Common Side Effects of an Overactive Thyroid
Thyroid conditions come with a myriad of symptoms. At first, you may tell yourself that you can just “live with it,” but this mentality isn’t only false; it’s dangerous. Your thyroid gland is responsible for too many delicate processes in your body.
- The way your body makes proteins and generates energy
- Your sensitivity to other hormones
Whether you have an overactive thyroid or an underactive one; to maintain your health, you need to seek treatment.
Is the cure worse than the disease?
Often times, when the signs and symptoms are too much to bear, a patient is prompted to seek treatment.
A common complaint with underactive thyroid is intense, persistent fatigue that disrupts the normal routine on a daily basis. Overactive thyroid comes with heart palpitations and recurrent dizzy spells. Depending on the diagnosis, your doctor will prescribe one of two types of therapy:
- Hormone suppression
- Hormone replacement
The adjustment to these drug therapies makes patients wonder if the cure is worse than the disease. It can certainly feel that way.
Once your thyroid condition has been identified, there’s no other recourse but to treat it; considering the alternative can lead to serious or fatal complications. The most common form of suppression therapy for overactive thyroid is Methimazole.
The medication comes with some pretty serious side effects, including:
- Itching with skin rash
- Gastric distress
- Abnormal sensations
- Joint and muscle pains
- Loss of taste
- Drowsiness and vomiting
- Pronounced hair loss
Be particularly aware of suffering fever accompanied by a severe sore throat. It indicates a drastic drop in your white blood cell count that can lead to a rare blood disorder.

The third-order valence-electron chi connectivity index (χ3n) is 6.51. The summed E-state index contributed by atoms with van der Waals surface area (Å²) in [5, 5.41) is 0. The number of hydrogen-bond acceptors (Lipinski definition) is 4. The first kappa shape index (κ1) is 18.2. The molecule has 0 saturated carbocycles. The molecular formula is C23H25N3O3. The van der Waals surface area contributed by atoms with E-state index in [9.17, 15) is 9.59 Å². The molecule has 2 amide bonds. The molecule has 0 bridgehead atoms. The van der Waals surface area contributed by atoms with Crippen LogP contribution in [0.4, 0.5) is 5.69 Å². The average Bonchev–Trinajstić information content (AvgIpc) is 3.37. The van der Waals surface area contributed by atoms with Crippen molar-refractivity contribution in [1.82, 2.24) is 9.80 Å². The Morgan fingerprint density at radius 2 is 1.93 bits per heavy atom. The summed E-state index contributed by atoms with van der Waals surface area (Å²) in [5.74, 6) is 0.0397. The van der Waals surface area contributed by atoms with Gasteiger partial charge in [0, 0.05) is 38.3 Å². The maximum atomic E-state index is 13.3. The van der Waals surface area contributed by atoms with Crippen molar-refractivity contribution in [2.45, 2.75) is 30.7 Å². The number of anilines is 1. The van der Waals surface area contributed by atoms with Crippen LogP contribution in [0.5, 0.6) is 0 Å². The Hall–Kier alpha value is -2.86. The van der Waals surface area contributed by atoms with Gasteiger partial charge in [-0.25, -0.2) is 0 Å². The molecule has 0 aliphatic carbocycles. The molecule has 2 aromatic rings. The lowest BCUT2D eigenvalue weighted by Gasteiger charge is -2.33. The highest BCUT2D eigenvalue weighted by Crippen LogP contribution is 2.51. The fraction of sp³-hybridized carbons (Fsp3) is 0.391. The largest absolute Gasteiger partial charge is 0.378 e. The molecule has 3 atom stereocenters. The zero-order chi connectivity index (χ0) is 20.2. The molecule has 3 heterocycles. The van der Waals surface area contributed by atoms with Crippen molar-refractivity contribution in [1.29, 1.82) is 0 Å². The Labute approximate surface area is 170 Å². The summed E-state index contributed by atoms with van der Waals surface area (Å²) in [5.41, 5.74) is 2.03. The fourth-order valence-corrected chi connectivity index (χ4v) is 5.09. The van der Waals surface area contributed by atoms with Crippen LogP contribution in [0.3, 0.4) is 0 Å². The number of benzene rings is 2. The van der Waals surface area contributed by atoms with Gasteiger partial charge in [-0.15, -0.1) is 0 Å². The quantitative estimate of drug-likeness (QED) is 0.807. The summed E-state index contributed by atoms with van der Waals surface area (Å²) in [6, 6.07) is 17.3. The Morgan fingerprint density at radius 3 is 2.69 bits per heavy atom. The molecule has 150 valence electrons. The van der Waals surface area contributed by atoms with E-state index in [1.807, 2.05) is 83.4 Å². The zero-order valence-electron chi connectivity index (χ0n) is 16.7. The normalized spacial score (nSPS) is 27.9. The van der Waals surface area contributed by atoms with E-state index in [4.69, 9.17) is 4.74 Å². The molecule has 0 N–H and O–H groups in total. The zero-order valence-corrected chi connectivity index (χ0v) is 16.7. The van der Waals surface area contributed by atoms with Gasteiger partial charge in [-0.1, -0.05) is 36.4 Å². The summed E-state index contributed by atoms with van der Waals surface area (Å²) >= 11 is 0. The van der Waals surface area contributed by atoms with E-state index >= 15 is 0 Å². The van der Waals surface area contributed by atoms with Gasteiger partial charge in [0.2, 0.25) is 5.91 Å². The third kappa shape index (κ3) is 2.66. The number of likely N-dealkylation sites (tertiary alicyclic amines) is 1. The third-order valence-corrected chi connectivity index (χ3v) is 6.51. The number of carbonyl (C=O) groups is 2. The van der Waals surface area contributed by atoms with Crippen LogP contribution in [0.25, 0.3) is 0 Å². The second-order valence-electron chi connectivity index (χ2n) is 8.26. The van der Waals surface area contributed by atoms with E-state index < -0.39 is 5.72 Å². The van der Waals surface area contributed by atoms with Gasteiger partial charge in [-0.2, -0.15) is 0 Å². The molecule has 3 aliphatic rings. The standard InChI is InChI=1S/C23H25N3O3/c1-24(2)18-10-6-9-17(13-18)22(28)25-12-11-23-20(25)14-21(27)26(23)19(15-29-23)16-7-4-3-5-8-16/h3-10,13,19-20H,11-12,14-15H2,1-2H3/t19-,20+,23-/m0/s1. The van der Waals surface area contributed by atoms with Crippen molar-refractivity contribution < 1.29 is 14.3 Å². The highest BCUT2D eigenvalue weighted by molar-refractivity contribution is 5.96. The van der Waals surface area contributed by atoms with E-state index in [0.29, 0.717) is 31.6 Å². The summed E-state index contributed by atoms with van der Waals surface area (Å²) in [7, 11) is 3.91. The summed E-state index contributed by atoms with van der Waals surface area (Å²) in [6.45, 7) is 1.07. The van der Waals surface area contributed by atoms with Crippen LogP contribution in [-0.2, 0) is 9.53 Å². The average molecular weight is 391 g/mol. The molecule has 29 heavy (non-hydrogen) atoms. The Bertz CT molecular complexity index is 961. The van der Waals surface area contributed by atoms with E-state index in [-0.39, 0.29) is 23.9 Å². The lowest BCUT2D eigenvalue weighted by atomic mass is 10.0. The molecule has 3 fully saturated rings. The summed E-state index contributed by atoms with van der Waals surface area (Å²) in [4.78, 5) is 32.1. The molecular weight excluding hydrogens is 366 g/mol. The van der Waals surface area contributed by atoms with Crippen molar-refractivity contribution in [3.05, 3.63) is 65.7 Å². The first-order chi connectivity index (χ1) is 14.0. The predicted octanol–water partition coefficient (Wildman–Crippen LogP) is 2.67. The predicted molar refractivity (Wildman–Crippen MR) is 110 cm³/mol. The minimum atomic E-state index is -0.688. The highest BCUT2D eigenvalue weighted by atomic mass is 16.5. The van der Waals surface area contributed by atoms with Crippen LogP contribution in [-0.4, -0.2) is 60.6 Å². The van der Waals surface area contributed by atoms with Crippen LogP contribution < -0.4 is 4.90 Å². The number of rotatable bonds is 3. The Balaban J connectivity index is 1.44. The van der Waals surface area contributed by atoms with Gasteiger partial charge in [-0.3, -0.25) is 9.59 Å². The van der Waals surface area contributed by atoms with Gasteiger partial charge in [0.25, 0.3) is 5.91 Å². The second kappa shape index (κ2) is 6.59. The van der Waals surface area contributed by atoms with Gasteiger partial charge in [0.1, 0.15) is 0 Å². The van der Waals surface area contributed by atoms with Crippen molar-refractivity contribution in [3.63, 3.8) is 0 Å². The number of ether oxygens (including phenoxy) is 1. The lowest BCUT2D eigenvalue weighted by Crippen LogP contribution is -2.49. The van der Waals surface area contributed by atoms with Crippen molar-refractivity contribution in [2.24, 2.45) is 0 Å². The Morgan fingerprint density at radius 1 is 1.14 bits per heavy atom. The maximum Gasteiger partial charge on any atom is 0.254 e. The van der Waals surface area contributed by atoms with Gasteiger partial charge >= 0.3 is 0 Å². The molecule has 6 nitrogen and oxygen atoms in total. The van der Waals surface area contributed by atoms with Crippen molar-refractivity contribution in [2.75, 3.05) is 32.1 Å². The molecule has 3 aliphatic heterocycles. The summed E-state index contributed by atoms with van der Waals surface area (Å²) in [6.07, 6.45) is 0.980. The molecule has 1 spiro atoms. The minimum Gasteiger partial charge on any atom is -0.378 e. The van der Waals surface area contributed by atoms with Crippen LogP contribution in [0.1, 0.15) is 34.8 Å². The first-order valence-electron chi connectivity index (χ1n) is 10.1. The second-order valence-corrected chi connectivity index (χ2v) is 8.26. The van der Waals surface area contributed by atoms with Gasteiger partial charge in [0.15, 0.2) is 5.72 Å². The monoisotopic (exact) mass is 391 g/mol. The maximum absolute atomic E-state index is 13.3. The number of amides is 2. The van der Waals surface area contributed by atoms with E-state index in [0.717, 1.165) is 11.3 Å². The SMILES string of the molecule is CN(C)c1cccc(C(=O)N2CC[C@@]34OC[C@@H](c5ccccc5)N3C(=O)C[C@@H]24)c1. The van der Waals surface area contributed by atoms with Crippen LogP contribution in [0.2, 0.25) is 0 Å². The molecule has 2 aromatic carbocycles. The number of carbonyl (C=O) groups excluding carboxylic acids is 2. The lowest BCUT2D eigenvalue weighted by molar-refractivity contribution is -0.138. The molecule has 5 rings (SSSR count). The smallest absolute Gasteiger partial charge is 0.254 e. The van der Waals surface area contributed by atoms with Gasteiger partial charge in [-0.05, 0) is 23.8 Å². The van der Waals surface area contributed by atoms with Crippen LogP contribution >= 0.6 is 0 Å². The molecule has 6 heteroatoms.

Are there alternatives to these drug therapies that patients can use to maintain a healthy thyroid?
Yes, but even alternative therapies need to be monitored by a thyroid specialist. It’s not uncommon for patients to seek out a natural alternative for thyroid management. Radioiodine therapy has been used to treat overactive thyroid since the 1940s.
While this treatment should not be used if a patient is pregnant or breast feeding; it can help manage their condition without a lot of secondary harmful side effects. It’s important to note that many patients taking radioiodine therapy can develop an underactive thyroid; rather than an overactive one.
In the end, all roads lead back to the production of thyroid hormone. This can be a balancing act of benefits and side effects, but ultimately, it’s a balancing act that is worth figuring out. Alternatives may be put to good use in restoring the optimum level of health to your thyroid gland.
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